On Day 3, Inspector Harold Stevens heard from Mary Brown, a resident of Alfold.
After many hours of evidence over three days of the six-day Inquiry, Mrs Brown was allowed five minutes! Yes, folks. Just five very precious minutes.
So much for “localism!” However, the Inspector allowed her a little longer and told her not to rush.
Although there was no attempt by the developer’s barrister to cross-examine her evidence – the Thakeham Bully Boys came out in force later when they insulted and repeatedly questioned the competence of Waverley’s planning Officer Kate Edwards. At one point, he even queried her professional abilities during a distinctly shabby tirade. Despite the hostile questioning Miss Edwards kept calm and carried on.
Perhaps they thought to make a fight with Mrs Brown, a stalwart of the village, might alienate the Inspector? So they turned their guns on Miss Edwards instead.
Mrs Brown drew the Inquiry’s attention to recent Government announcements and planning legislation – including the Environment Bill, which promotes building on brownfield sites and not in the countryside.
** Secretary of State for Housing Michael Gove has proposed that residents be the overseers of development – and that they be “the final arbiters of development in their area.”
Mrs Brown said Alfold had already exceeded its housing quota of 125 homes with 395 consented and two appeals in process. Alfold was a small village with little or no infrastructure – no schools, GP surgery, poor bus service, no railway stations, and almost everyone relied on their cars.
She said there had been many reforms to the planning system since the development for 99 homes on the appeal site in Loxwood Rd had been refused by Waverley Planners. The Government had a change in its approach where homes should be built in future, in part due to the Pandemic.
The whole issue of the environment has become more critical since the Pandemic. The UK Government has issued guidance on mental and physical wellbeing and the importance of the environment in which we live. Isolating families in villages without facilities is a recipe for disaster that leads to theft, drugs, and anti-social behaviour.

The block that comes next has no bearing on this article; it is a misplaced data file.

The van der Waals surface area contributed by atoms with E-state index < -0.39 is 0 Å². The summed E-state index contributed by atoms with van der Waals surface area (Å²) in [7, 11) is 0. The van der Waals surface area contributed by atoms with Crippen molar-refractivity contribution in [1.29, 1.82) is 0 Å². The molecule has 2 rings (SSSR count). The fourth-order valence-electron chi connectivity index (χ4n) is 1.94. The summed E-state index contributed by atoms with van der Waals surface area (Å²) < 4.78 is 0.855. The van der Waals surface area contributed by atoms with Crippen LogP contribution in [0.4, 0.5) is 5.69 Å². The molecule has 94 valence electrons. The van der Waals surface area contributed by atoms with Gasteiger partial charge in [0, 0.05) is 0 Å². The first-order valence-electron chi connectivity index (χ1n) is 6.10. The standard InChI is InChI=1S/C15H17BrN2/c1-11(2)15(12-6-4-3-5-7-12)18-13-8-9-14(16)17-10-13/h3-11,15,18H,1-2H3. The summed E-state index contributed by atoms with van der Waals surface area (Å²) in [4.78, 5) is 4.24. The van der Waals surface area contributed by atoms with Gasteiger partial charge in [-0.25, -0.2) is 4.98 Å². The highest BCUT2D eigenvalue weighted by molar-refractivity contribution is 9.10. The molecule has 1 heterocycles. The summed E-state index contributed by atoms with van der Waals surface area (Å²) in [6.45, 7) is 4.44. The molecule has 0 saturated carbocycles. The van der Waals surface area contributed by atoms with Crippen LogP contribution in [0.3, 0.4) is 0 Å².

The Environment Bill spanning the next 25 years promoted the protection of the natural environment, evidenced by Cop 26, and homes should be built where they can benefit communities, not damage them.
“The Bill in the Queens Speach asks us to be greener to keep us safer.”
A lifetime working in public health had shown her that protecting the natural environment was now more important than ever before.
She said further development in the countryside in Alfold should be refused and homes built on brownfield sites. But this had not happened in Alfold. A huge rush of appeal decisions had brought with them a doubling of the size of the village, bringing with them increased traffic but no improvements in infrastructure. Villagers travelled, mainly by car, on congested busy roads to schools for health care, shopping and almost all their needs. The Loxwood Road was fast and busy, and the noise and fumes increased as other areas like Billingshurst were growing fast. She argued housing development should now be going into empty offices and redundant stores in major towns served by quality transport and health-care services.
Affordable housing is being “dumped into a corner of this vast Springbok Estate. Some families being allocated to these homes will need support, access to public transport, (very few buses in a day) GP surgeries, hospitals and health Hubs Alfold Village does not have these facilitates. “
“As for affordable homes. Those built elsewhere in Alfold recently at Sweeters Copse had not been popular. Homes did not sell and rents turned out to be double those of the older affordable housing built elsewhere in the village.”
She told the Inspector there were planning consents for over one million homes consented across the country had not been built.
I am at the end of my life, but I feel for the younger generation – they need space – and not buildings all over our green and pleasant land. Here in Alfold we wonder if this scheme for 99 homes is just the start of a Thakeham’s ambitions to move further across the Springbok land in due course.”
**Mr Gove has paused the former unpopular planning reforms proposed by the previous Secretary of State, Robert “Bob The Builder” Jenrick. He said he wants to review and engage constructively with his colleagues – one of whom happens to be his PPS, the MP for Guildford and Cranleigh Angela Richardson.
The Inquiry continues. The developer’s description of Alfold today was diametrically opposed to those held by villagers, including Mrs Brown and Waverley Borough Council.
A developer’s spokesperson described it as – A village where everyone can cycle safely to Rudgwick and Cranleigh, Is close to the railway stations in Billingshurst, Witley and Milford. A village with good bus links, shops, pubs, and other amenities and residents in easy reach and can walk safely to shops.